Updated: Jan 12
Most of us would agree that the images below are not something we would do, or encourage. However such negative behavior is often inadvertent, happening because someone either doesn’t know any better, they are not thinking about the impact of their actions, or the design of the activity misses the opportunity to nudge behavior in a positive direction.
In this article we will explore three levels of behavioral solutions that help us understand and influence visitor, or tourism supplier, behavior in nature.
The first, and most common level is the provision of information. We will see that it’s not as simple as just posting a sign and explore ways information can be presented to have the greatest influence on positive behavior.
The second level is to make the desired behavior an easy (ideally fun) and ‘default’ option to engage in. This is based on adjusting the design of activities and tourism experiences so that positive behavior is inherent, rather than a choice, as well as employing social pressure to reinforced positive behavior.
The third level is a deeper analysis and mapping of visitor or service provider behavior that can help to unearth the root reasons why negative behavior is occurring and then design tactics that target each underlying cause.
Let’s explore each of these levels in more depth. To do this we are going to use a story (fable) with our imaginary character, Bob (apologies to all the Bob’s out there)! Bob is a novice outdoor traveler who can get himself in all sorts of trouble if he is not guided on appropriate behavior in the places he visits.
Eager to get out in a place that does not require masks or social distances, Bob decides to go for a hike in the mountains. Upon arrival at the trailhead there is a sign providing information about the park, the trail, local wildlife and the do’s and don’ts while in the park. Bob, like most of us, reads a little about the park, looks at the trail map and briefly skims the do’s and don’ts. It’s a lot of information and he wants to get started on his hike; so off he goes, gamely strolling up the path in his sandals, a lunch and bottle of water swinging from his hand in a plastic bag he got at a nearby store.
An hour into the hike Bob’s feet are feeling rather sore, he didn’t realize the elevation of the hike and the rough terrain; his sandals were clearly the wrong choice for this trail. He spots a nice clearing with a picnic table and decides to stop, take in the views, rest his feet and eat his lunch.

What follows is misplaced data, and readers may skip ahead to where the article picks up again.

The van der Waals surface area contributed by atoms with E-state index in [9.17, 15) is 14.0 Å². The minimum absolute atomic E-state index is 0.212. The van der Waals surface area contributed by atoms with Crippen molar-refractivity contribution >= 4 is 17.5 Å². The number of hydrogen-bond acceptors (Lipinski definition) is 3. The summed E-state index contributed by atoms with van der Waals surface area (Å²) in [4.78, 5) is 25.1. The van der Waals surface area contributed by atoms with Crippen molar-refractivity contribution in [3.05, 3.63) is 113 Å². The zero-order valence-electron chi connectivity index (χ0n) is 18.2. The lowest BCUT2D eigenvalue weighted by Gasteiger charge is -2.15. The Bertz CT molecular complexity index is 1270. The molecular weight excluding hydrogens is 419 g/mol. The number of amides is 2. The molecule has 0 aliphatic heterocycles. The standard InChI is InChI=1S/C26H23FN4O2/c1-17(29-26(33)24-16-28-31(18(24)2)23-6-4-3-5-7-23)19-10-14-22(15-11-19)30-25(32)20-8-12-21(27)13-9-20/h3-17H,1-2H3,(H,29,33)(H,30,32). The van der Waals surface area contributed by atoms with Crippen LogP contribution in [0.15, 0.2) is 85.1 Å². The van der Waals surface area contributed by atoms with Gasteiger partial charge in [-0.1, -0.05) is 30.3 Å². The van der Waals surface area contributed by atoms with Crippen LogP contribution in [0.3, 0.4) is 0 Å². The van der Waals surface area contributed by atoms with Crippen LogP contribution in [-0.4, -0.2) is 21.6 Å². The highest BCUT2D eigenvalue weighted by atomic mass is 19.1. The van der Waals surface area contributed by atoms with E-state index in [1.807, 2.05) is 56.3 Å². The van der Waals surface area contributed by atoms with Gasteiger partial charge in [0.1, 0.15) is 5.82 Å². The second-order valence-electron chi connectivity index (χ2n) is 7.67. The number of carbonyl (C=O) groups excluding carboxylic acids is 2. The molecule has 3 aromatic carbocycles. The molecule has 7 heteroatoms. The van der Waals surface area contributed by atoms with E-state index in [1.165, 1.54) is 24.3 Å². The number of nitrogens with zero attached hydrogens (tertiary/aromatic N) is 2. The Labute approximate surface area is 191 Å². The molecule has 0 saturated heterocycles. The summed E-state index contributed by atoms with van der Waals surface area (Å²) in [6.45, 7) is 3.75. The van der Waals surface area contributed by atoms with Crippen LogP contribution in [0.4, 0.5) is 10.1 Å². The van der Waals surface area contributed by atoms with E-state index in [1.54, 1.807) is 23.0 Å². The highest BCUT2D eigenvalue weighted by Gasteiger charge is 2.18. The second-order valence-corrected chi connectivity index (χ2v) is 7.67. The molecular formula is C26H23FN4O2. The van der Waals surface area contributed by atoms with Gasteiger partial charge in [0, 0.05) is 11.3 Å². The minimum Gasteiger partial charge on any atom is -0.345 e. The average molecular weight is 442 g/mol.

What a lovely day, thought Bob, the sun is shining, the birds are singing and ohhh… what’s that, a raccoon foraging in the grass. He must be hungry, thought Bob, I’ll give him some of my sandwich and take a quick selfie to show my friends...
Five minutes later Bob is trudging back down the path, heading home, feeling hungry, thirsty and bleeding from the scratch on his arm from the raccoon. He had tried to get close and give the raccoon some of his sandwich, one hand outstretched with his phone to capture the moment on video. The raccoon, feeling threatened, had taken a swipe at Bob, scratching his arm. Bob had dropped his sandwich in surprise and the raccoon had quickly scooped it up and ran off. Feeling insulted by this injustice, Bob had thrown his water bottle at the raccoon in an attempt to get his sandwich back, only to lose the water bottle in the undergrowth along with his sandwich and the raccoon. The plastic bag his lunch had come in had been forgotten on the picnic table and soon blew away into a nearby tree.
With Bob safely on his way home, another hiker arrives at the clearing and wonders with amazement why anyone in their right mind would leave their litter and leftover pieces of sandwich scattered about the site with no thought for others or the environment.
(Side note, if you think this fable is ridiculous, there are plenty of real-life examples that are far worse!)
Let’s analyze Bob’s ill-fated hike, and how better information could have prevented such a situation.
Level 1: Information
Information is often not enough on its own to make the desired behavioral changes, however it is an important part of the mix. There are four critical components to effective information that we will explore; what information is presented to make visitors aware as well as where, when and how the information is provided so that it actually influences behavior in a positive way.